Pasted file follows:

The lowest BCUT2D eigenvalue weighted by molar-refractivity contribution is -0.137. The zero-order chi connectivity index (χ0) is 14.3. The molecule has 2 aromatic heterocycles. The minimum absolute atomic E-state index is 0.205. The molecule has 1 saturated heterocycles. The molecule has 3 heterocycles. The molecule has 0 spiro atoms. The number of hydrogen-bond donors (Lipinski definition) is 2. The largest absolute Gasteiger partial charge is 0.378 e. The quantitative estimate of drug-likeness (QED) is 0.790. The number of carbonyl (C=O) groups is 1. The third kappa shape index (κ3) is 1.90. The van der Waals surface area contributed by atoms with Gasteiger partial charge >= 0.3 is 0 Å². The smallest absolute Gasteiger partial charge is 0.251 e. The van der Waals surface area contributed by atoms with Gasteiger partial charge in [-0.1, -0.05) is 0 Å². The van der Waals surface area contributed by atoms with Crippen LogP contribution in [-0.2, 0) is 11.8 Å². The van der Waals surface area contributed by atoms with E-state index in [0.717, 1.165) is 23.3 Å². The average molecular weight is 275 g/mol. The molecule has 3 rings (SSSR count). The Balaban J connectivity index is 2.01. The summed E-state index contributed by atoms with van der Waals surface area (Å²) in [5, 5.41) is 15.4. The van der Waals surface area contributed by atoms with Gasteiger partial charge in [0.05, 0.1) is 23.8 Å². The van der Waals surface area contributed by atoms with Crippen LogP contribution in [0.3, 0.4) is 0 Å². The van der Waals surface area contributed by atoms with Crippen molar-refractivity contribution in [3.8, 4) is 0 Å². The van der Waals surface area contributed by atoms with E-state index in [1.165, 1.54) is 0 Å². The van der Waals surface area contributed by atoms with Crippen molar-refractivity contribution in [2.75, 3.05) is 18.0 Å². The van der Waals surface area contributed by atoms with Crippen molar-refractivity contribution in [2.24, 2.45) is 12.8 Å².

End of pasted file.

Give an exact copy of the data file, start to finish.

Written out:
The lowest BCUT2D eigenvalue weighted by molar-refractivity contribution is -0.137. The zero-order chi connectivity index (χ0) is 14.3. The molecule has 2 aromatic heterocycles. The minimum absolute atomic E-state index is 0.205. The molecule has 1 saturated heterocycles. The molecule has 3 heterocycles. The molecule has 0 spiro atoms. The number of hydrogen-bond donors (Lipinski definition) is 2. The largest absolute Gasteiger partial charge is 0.378 e. The quantitative estimate of drug-likeness (QED) is 0.790. The number of carbonyl (C=O) groups is 1. The third kappa shape index (κ3) is 1.90. The van der Waals surface area contributed by atoms with Gasteiger partial charge >= 0.3 is 0 Å². The smallest absolute Gasteiger partial charge is 0.251 e. The van der Waals surface area contributed by atoms with Gasteiger partial charge in [-0.1, -0.05) is 0 Å². The van der Waals surface area contributed by atoms with Crippen LogP contribution in [-0.2, 0) is 11.8 Å². The van der Waals surface area contributed by atoms with E-state index in [0.717, 1.165) is 23.3 Å². The average molecular weight is 275 g/mol. The molecule has 3 rings (SSSR count). The Balaban J connectivity index is 2.01. The summed E-state index contributed by atoms with van der Waals surface area (Å²) in [5, 5.41) is 15.4. The van der Waals surface area contributed by atoms with Gasteiger partial charge in [0.05, 0.1) is 23.8 Å². The van der Waals surface area contributed by atoms with Crippen LogP contribution in [0.3, 0.4) is 0 Å². The van der Waals surface area contributed by atoms with Crippen molar-refractivity contribution in [3.8, 4) is 0 Å². The van der Waals surface area contributed by atoms with E-state index in [1.165, 1.54) is 0 Å². The van der Waals surface area contributed by atoms with Crippen molar-refractivity contribution in [2.75, 3.05) is 18.0 Å². The van der Waals surface area contributed by atoms with Crippen molar-refractivity contribution in [2.24, 2.45) is 12.8 Å².